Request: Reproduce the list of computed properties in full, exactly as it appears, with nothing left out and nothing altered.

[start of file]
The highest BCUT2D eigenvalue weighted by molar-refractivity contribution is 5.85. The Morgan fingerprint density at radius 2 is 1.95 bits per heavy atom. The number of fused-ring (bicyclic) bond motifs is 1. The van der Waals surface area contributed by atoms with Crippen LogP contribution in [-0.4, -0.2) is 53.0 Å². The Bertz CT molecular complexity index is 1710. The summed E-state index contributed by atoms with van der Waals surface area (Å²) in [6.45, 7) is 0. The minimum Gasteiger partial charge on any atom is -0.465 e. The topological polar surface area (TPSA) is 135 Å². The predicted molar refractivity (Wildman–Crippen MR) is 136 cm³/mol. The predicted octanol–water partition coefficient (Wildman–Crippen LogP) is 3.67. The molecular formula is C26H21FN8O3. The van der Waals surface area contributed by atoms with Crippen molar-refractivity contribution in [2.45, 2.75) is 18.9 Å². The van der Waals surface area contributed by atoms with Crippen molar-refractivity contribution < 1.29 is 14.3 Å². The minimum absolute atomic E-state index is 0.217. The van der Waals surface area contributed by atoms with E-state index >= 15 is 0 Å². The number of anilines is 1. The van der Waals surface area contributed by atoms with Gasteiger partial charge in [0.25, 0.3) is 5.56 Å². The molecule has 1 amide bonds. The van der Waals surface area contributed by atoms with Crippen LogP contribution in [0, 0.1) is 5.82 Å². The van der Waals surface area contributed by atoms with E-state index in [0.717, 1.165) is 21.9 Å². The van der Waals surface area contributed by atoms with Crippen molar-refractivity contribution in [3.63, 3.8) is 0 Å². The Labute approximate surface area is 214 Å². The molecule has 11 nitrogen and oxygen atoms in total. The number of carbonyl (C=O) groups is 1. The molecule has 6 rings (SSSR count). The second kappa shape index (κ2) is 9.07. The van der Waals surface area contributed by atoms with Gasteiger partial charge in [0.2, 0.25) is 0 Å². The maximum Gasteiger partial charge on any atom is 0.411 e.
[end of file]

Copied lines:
The highest BCUT2D eigenvalue weighted by molar-refractivity contribution is 5.85. The Morgan fingerprint density at radius 2 is 1.95 bits per heavy atom. The number of fused-ring (bicyclic) bond motifs is 1. The van der Waals surface area contributed by atoms with Crippen LogP contribution in [-0.4, -0.2) is 53.0 Å². The Bertz CT molecular complexity index is 1710. The summed E-state index contributed by atoms with van der Waals surface area (Å²) in [6.45, 7) is 0. The minimum Gasteiger partial charge on any atom is -0.465 e. The topological polar surface area (TPSA) is 135 Å². The predicted molar refractivity (Wildman–Crippen MR) is 136 cm³/mol. The predicted octanol–water partition coefficient (Wildman–Crippen LogP) is 3.67. The molecular formula is C26H21FN8O3. The van der Waals surface area contributed by atoms with Crippen molar-refractivity contribution in [2.45, 2.75) is 18.9 Å². The van der Waals surface area contributed by atoms with Crippen molar-refractivity contribution < 1.29 is 14.3 Å². The minimum absolute atomic E-state index is 0.217. The van der Waals surface area contributed by atoms with E-state index >= 15 is 0 Å². The number of anilines is 1. The van der Waals surface area contributed by atoms with Gasteiger partial charge in [0.25, 0.3) is 5.56 Å². The molecule has 1 amide bonds. The van der Waals surface area contributed by atoms with Crippen LogP contribution in [0, 0.1) is 5.82 Å². The van der Waals surface area contributed by atoms with E-state index in [0.717, 1.165) is 21.9 Å². The van der Waals surface area contributed by atoms with Crippen molar-refractivity contribution in [3.63, 3.8) is 0 Å². The Labute approximate surface area is 214 Å². The molecule has 11 nitrogen and oxygen atoms in total. The number of carbonyl (C=O) groups is 1. The molecule has 6 rings (SSSR count). The second kappa shape index (κ2) is 9.07. The van der Waals surface area contributed by atoms with Gasteiger partial charge in [0.2, 0.25) is 0 Å². The maximum Gasteiger partial charge on any atom is 0.411 e.